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Steady progress through still waters -- Offshore wind farms in Britain

Progress continues on offshore wind projects around Britain's coast. Three further developers have lodged applications for consents, bringing the number of applications in the national offshore planning system to seven. Meanwhile, two projects which already have full consents in place are now waiting to see if they have been successful in securing capital grants from the government to allow construction to begin.

The Crown Estate, owner of the UK seabed, last year granted site leases to 18 consortia to develop offshore wind farms -- each of a maximum of 30 wind turbines. Developers are hoping to share in a £74 million pot of capital grants the government is making available for offshore projects. An announcement on the allocation of the first round of capital grants is imminent.

Energy Minister Brian Wilson expects only two projects to apply for grant support in the first round of allocations and therefore intends to hand out around £14 million. The deadline for applying for the next round of grants is in December.

One of the developers waiting to hear if its bid for a grant is successful is Powergen Renewables. Its proposed 76 MW Scroby Sands wind farm off the east coast town of Great Yarmouth was the first project to gain planning consent. The company says it expects to grant the turbine contract soon and is finalising the arrangements for investment approval.

Off the north Wales coast, National Wind Power's North Hoyle wind farm has secured all its permits and the company is also hoping for a capital grant so that it can progress the project. When operational, the wind farm will supply power to customers signed up to a green power tariff called Juice. Juice was set up by NWP's sister company, npower, in collaboration with Greenpeace to whip up public support for offshore wind power.

Newest applications

The latest developers to lodge consent applications are NEG Micon for up to 126 MW at Kentish Flats in the Thames Estuary, AMEC Wind for a site at Lynn, off Skegness, Lincolnshire, and Offshore Wind Power Ltd (OWP) -- a joint venture of Renewable Energy Systems and nuclear generator British Energy -- for a site at Inner Dowsing, also off the west coast near Skegness.

Both AMEC and OWP have opted to apply for Transport and Works Act orders. Choosing this consenting route, instead of direct through the Department of Trade and Industry (DTI), gives the projects greater security from being challenged over navigational issues, they believe. Because of their sites' proximity to one another, the two companies collaborated on the environmental survey and their environmental impact assessment. Both report that the local public response has been overwhelmingly favourable. "In a public survey, we had an 87% approval rating," says RES's Anna Stanford. "And 85% said the wind farm would have either a positive or no effect. The local parish councils are all supportive," she adds.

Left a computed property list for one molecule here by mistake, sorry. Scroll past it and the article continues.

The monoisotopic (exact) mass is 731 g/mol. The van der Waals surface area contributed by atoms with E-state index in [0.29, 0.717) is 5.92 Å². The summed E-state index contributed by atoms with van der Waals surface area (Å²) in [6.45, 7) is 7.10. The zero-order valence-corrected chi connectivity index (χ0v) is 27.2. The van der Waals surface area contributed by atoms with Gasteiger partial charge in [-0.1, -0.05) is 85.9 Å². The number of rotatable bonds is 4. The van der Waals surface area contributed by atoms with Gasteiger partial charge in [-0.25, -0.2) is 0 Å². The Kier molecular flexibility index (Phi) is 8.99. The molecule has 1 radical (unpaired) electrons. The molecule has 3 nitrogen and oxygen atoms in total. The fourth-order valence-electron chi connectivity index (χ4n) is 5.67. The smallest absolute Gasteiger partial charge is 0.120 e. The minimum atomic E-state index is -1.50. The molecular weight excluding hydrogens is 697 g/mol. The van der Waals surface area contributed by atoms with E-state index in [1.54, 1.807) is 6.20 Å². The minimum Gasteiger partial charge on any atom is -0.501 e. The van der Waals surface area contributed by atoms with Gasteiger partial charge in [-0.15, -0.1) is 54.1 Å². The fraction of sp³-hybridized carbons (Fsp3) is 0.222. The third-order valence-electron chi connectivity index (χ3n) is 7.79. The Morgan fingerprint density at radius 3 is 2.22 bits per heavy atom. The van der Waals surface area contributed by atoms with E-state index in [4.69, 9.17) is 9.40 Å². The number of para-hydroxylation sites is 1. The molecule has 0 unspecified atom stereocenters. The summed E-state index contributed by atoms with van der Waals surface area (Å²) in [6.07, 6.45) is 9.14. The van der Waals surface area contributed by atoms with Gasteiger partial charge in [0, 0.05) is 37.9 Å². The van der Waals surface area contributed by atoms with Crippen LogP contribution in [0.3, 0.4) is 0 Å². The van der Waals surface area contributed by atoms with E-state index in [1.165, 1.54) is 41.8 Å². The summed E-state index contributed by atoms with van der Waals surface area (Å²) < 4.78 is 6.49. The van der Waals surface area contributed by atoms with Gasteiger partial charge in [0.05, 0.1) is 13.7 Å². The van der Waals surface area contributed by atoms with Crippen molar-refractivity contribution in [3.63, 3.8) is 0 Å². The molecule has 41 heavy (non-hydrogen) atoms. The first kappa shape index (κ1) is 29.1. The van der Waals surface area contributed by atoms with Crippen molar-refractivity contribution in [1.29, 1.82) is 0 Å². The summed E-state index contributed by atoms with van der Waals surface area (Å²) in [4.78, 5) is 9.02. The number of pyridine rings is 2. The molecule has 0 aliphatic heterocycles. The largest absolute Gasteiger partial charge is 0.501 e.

Applications for consents have previously been submitted for three other schemes: a project off Rhyl by Celtic Offshore Wind Ltd, a consortium of Renewable Development Company and First Hydro Renewables (an Edison Mission company); Warwick Energy's wind farm off Barrow-in-Furness; and a 60 turbine wind farm totalling up to 180 MW in the Solway Firth by joint developers TXU and Offshore Energy Resources Ltd (OERL) -- a consortium of Babcock and Brown, and UPC International Partnership.

Army objections

Only one out of the 18 companies granted site leases has so far pulled out of the process: EnergieKontor withdrew from its Southport project, claiming the company's priorities for the time being were in Germany, its home market. EnergieKontor denied that an objection to the project by the Ministry of Defence (MoD) was its chief reason for withdrawing.

The MoD is also objecting to three sites at Shell Flats off the north west coast of England being developed by Shell Renewables, Danish utility Elsam and CeltPower -- a venture between ScottishPower and Japanese trading house Tomen. According to Alan Mortimer at ScottishPower, the companies are making "reasonable progress" in discussions with the MoD, and have commissioned a study by consultants.

In addition to the 18 projects around Britain, the Crown Estate has also granted a lease to a site off Northern Ireland to a consortium of Renewable Energy Systems, B9 Energy and Powergen Renewables. The consortium is about to embark on a range of environmental feasibility studies for a 150-250 MW wind farm at Tunes Plateau, between five and ten kilometres off the Irish north coast.

In Scotland, Canadian oil and gas company Talisman Energy Inc is conducting a feasibility study into a 500 MW wind farm. Talisman is considering siting 120 wind turbines in the Moray Firth adjacent to its Beatrice oilfield off Scotland's north west coast.

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